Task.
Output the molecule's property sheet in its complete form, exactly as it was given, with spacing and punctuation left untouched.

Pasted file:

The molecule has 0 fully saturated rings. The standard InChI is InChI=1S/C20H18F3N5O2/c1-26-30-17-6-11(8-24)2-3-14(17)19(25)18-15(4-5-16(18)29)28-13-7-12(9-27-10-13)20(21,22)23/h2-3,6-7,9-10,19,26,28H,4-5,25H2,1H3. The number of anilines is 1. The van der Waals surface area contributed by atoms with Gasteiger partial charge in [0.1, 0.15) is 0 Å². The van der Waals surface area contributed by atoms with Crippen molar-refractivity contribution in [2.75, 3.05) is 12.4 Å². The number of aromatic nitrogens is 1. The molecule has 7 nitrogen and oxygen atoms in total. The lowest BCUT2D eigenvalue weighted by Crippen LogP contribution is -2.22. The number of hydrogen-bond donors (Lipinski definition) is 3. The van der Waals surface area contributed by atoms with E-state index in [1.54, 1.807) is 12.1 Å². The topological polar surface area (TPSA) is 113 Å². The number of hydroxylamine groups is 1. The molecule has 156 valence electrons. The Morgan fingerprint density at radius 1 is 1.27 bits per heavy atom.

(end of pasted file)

The molecule has 0 fully saturated rings. The standard InChI is InChI=1S/C20H18F3N5O2/c1-26-30-17-6-11(8-24)2-3-14(17)19(25)18-15(4-5-16(18)29)28-13-7-12(9-27-10-13)20(21,22)23/h2-3,6-7,9-10,19,26,28H,4-5,25H2,1H3. The number of anilines is 1. The van der Waals surface area contributed by atoms with Gasteiger partial charge in [0.1, 0.15) is 0 Å². The van der Waals surface area contributed by atoms with Crippen molar-refractivity contribution in [2.75, 3.05) is 12.4 Å². The number of aromatic nitrogens is 1. The molecule has 7 nitrogen and oxygen atoms in total. The lowest BCUT2D eigenvalue weighted by Crippen LogP contribution is -2.22. The number of hydrogen-bond donors (Lipinski definition) is 3. The van der Waals surface area contributed by atoms with E-state index in [1.54, 1.807) is 12.1 Å². The topological polar surface area (TPSA) is 113 Å². The number of hydroxylamine groups is 1. The molecule has 156 valence electrons. The Morgan fingerprint density at radius 1 is 1.27 bits per heavy atom.